Many couples today have a bridal or wedding shower, or a pre-wedding celebration where the bride or couple’s closest friends and relatives gather together in excitement to “shower” the couple with gifts, support and love. “The tradition usually involves fun games, trivia and hands-on activities, but modern couples are leaning towards more casual, daytime events with food and drink,” says Leah Weinberg of Color Pop Events in Long Island City, New York. “It’s nice to do because it’s a less stressful environment for the future married couple to interact with some of their guests and it gives the friends and family of the couple to get to know each other before the actual wedding.”
But how do you know when to throw a bridal shower? Does your length of engagement determine how far away or close to your wedding date your bridal shower falls? “In the mythical olden days, weddings happened shortly after the engagement, even within a few weeks, so showers would be scheduled quickly,” explains Jodi R.R. Smith, owner of Mannersmith Etiquette Consulting. “Nowadays things are quite different—wedding couples may be finishing graduate degrees, deployed overseas or simply saving up for a lavish affair, which means there can be years between an engagement and wedding.”
On average, wedding showers are typically planned for anywhere from three weeks to three months prior to the wedding date as a lead up to the big day, but it can very much depend on the situation, according to Weinberg.
Here are some ways to figure out when to throw a bridal shower and to make sure your wedding shower date isn’t too soon, but rather just right in terms of timing.
Solidify your wedding guest list first.
“The wedding shower is an event for the wedding guests, so if you send out shower invitations too early, without the wedding guest list nailed down, you may end up between a rock and a hard place,” Weinberg says. “You might end up sending a wedding invitation to someone you weren't planning to, because they received a shower invitation or risk having the faux pas of inviting someone to the shower and not the wedding, which can make you look greedy for extra presents.”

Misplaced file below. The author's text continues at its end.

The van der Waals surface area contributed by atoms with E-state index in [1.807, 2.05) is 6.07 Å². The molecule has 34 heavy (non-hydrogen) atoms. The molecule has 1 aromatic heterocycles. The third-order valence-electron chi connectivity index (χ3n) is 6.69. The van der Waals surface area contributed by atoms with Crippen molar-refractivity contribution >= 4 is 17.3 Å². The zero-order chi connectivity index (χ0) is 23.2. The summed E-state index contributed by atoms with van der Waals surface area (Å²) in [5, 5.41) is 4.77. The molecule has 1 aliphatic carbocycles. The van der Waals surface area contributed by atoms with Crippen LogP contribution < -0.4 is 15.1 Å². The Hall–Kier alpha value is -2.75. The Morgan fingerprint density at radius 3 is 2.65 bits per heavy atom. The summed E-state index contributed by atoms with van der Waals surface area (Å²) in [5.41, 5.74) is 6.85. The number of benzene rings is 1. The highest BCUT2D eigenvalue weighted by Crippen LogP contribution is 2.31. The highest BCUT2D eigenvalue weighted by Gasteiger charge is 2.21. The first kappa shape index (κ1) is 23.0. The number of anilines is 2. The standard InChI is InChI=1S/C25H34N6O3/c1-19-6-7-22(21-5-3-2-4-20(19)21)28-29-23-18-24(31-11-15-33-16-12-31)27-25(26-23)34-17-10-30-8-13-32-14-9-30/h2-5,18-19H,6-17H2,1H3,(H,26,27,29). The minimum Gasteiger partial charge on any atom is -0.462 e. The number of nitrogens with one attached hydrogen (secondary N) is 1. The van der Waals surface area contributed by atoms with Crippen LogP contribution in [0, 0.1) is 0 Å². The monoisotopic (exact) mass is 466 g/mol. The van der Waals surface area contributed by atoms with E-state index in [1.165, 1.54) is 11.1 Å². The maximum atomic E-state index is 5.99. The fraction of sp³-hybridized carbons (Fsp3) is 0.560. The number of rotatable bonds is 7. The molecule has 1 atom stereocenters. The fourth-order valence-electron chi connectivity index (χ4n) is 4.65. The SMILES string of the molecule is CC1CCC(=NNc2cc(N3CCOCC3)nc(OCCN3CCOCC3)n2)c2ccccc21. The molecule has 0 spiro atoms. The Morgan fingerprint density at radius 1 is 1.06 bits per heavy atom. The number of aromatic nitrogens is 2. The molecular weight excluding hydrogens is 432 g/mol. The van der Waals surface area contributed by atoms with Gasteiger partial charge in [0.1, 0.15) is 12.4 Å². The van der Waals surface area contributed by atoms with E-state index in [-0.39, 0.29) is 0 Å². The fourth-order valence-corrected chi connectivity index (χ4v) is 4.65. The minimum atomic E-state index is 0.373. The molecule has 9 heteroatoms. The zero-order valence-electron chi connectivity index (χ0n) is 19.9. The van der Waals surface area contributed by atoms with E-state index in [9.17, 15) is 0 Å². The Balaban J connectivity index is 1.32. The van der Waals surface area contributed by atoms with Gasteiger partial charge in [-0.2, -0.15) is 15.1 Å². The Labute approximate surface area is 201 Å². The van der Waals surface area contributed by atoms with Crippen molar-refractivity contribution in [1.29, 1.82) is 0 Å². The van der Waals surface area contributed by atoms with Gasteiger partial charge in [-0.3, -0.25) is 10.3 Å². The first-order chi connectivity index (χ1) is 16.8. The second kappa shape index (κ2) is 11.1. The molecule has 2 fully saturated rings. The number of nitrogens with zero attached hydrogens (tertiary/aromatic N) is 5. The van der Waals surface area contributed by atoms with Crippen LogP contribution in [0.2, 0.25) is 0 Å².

Start planning early on.
Perhaps even right after you get engaged, start scouting out potential dates for your wedding shower. “This gives the shower planner enough time to find a venue that feels appropriate—large enough, the right atmosphere, and price point,” says Weinberg. “Also, for anyone that may need to travel or take time off, receiving the invitation as early as possible gives them time to ask for vacation days, book flights and all related concerns.”
Find a sweet spot in terms of timing.
When it comes to deciding when to throw a bridal shower, you don’t want to have the shower too far away that the introductions made amongst your wedding guests are near-forgotten by the time your wedding day roles around, however, Weinberg warns not to pick a date for the shower that's too close either. “The wedding shower is often when the two families are spending time together for the first time, putting names to faces,” she says. “Those introductions and interactions can be stressful!” She recommends having the shower at least two weeks before the wedding to ensure that the stresses of the wedding shower don’t get intermingled with the social stresses of the wedding day!”
Consider two showers.
When location is an issue, for example one side of the family is located far from the other, it is possible to have two different showers. “A friends-only shower in the big city and then family-only shower where each person was raised is not uncommon,” says Smith. “When there are multiple showers, the wedding couple, their parents and siblings should be included on the guest list regardless of their ability to attend.”